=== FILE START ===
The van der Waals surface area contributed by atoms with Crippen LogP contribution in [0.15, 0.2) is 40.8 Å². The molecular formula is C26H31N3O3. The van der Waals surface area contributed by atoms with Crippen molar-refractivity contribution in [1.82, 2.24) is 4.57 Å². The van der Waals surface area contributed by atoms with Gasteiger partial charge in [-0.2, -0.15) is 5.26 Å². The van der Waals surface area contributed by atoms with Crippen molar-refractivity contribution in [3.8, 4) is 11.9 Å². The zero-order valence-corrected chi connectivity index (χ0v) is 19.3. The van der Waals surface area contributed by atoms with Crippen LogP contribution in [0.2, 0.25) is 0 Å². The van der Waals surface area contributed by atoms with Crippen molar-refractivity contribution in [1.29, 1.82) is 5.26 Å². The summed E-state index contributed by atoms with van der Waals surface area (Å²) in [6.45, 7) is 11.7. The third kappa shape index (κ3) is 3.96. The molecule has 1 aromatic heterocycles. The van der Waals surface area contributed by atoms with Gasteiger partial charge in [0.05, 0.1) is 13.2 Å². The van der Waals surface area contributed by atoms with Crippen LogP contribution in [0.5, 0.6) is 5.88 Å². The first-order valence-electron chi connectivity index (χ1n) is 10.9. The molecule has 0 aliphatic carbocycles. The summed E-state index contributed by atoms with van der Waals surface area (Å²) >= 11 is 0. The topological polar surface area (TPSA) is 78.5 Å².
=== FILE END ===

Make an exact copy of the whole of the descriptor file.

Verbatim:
The van der Waals surface area contributed by atoms with Crippen LogP contribution in [0.15, 0.2) is 40.8 Å². The molecular formula is C26H31N3O3. The van der Waals surface area contributed by atoms with Crippen molar-refractivity contribution in [1.82, 2.24) is 4.57 Å². The van der Waals surface area contributed by atoms with Gasteiger partial charge in [-0.2, -0.15) is 5.26 Å². The van der Waals surface area contributed by atoms with Crippen molar-refractivity contribution in [3.8, 4) is 11.9 Å². The zero-order valence-corrected chi connectivity index (χ0v) is 19.3. The van der Waals surface area contributed by atoms with Crippen LogP contribution in [0.2, 0.25) is 0 Å². The van der Waals surface area contributed by atoms with Crippen molar-refractivity contribution in [1.29, 1.82) is 5.26 Å². The summed E-state index contributed by atoms with van der Waals surface area (Å²) in [6.45, 7) is 11.7. The third kappa shape index (κ3) is 3.96. The molecule has 1 aromatic heterocycles. The van der Waals surface area contributed by atoms with Gasteiger partial charge in [0.05, 0.1) is 13.2 Å². The van der Waals surface area contributed by atoms with Crippen LogP contribution in [0.5, 0.6) is 5.88 Å². The first-order valence-electron chi connectivity index (χ1n) is 10.9. The molecule has 0 aliphatic carbocycles. The summed E-state index contributed by atoms with van der Waals surface area (Å²) >= 11 is 0. The topological polar surface area (TPSA) is 78.5 Å².